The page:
Individuals who experience excessive vigilance, restrictions, inhibition or achievement pressures may develop one or more of these four schemas: negativity/pessimism, unrelenting standards, emotional inhibition, and self-punitiveness.
We may all occasionally have a negative outlook on challenges we are faced with or feel pessimistic about things. If you have developed a negativity/pessimism schema, you may experience a pervasive focus on negative aspects of life to the minimization or total exclusion of positive aspects. It is linked to the expectation of negative outcomes, catastrophizing, and general disaster as a result of making wrong decisions or “bad things always happening to us”. This schema is often perpetuated by a confirmation bias whereby the continuous focus on negative aspects leads us to confirm our pessimistic worldview.
When activated, this schema may understandably trigger anxiety, complaints or chronic indecisiveness. The true need behind this schema is to feel safe and capable of handling downs when they occur as well as increasing awareness of positivity.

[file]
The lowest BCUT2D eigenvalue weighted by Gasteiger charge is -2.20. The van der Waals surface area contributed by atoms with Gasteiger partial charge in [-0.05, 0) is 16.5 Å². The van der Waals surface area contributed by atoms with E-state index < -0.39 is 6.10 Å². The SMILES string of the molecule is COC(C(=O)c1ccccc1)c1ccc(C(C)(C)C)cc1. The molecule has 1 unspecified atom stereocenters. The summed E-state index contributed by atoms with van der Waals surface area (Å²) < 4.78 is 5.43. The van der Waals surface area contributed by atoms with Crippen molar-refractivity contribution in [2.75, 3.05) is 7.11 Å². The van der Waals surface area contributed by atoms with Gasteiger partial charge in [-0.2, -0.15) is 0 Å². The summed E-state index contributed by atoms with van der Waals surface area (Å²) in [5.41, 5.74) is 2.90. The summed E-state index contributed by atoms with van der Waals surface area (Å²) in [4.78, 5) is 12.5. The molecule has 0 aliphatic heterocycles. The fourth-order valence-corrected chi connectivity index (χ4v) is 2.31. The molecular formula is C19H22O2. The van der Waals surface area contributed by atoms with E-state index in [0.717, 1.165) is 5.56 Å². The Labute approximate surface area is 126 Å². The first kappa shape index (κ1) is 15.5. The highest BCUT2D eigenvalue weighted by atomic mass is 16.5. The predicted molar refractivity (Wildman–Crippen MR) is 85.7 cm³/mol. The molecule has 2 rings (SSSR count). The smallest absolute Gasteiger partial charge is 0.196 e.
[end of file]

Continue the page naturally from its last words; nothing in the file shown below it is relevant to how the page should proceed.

Here are some questions to think about if you are considering whether the negativity/pessimism schema resonates with you:
Do you generally jump to negative expectations when thinking about the future?
Do you believe that wrong decisions may lead to disasters?
Do you worry so much about potential negative consequences that you find yourself unable to make decisions?
Do you believe that things will go wrong if you are not always careful and vigilant?
Do you tend to see the negative side of things?
Do you like to predict worst-case scenarios to feel that when things turn out bad, you will not be caught off guard?
Do you limit the amount of joy or carefreeness you permit yourself to feel?
If you generally answer no to most these questions, you are unlikely to have developed the negativity/pessimism schema. If you think the negativity/pessimism schema applies to you, start observing how it manifests in your daily life. Recognition is key to changing patterns that stop you from achieving your goals.
To find out more about your own personal schemas, book a consultation with Dr. Terrighena on (852) 2715 4577 or firstname.lastname@example.org.